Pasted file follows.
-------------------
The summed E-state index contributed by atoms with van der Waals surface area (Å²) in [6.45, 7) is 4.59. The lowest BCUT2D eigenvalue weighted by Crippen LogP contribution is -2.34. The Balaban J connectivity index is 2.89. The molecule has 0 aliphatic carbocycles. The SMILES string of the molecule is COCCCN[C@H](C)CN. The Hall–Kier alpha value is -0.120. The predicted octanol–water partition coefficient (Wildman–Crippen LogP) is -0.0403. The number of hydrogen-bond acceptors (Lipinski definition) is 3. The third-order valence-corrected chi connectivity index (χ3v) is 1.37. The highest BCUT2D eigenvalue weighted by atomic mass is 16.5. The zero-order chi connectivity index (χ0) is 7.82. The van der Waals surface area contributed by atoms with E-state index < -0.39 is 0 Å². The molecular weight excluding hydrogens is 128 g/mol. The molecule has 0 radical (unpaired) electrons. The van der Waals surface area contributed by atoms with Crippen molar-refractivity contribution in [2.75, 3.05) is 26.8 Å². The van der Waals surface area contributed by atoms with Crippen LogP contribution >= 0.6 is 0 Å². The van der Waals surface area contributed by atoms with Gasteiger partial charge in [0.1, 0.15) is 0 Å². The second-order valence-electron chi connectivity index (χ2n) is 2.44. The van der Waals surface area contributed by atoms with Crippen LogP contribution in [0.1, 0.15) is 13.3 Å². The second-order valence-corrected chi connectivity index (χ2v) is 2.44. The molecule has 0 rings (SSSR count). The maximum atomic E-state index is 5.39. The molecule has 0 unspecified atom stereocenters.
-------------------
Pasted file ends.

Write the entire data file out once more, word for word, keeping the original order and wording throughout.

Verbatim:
The summed E-state index contributed by atoms with van der Waals surface area (Å²) in [6.45, 7) is 4.59. The lowest BCUT2D eigenvalue weighted by Crippen LogP contribution is -2.34. The Balaban J connectivity index is 2.89. The molecule has 0 aliphatic carbocycles. The SMILES string of the molecule is COCCCN[C@H](C)CN. The Hall–Kier alpha value is -0.120. The predicted octanol–water partition coefficient (Wildman–Crippen LogP) is -0.0403. The number of hydrogen-bond acceptors (Lipinski definition) is 3. The third-order valence-corrected chi connectivity index (χ3v) is 1.37. The highest BCUT2D eigenvalue weighted by atomic mass is 16.5. The zero-order chi connectivity index (χ0) is 7.82. The van der Waals surface area contributed by atoms with E-state index < -0.39 is 0 Å². The molecular weight excluding hydrogens is 128 g/mol. The molecule has 0 radical (unpaired) electrons. The van der Waals surface area contributed by atoms with Crippen molar-refractivity contribution in [2.75, 3.05) is 26.8 Å². The van der Waals surface area contributed by atoms with Crippen LogP contribution >= 0.6 is 0 Å². The van der Waals surface area contributed by atoms with Gasteiger partial charge in [0.1, 0.15) is 0 Å². The second-order valence-electron chi connectivity index (χ2n) is 2.44. The van der Waals surface area contributed by atoms with Crippen LogP contribution in [0.1, 0.15) is 13.3 Å². The second-order valence-corrected chi connectivity index (χ2v) is 2.44. The molecule has 0 rings (SSSR count). The maximum atomic E-state index is 5.39. The molecule has 0 unspecified atom stereocenters.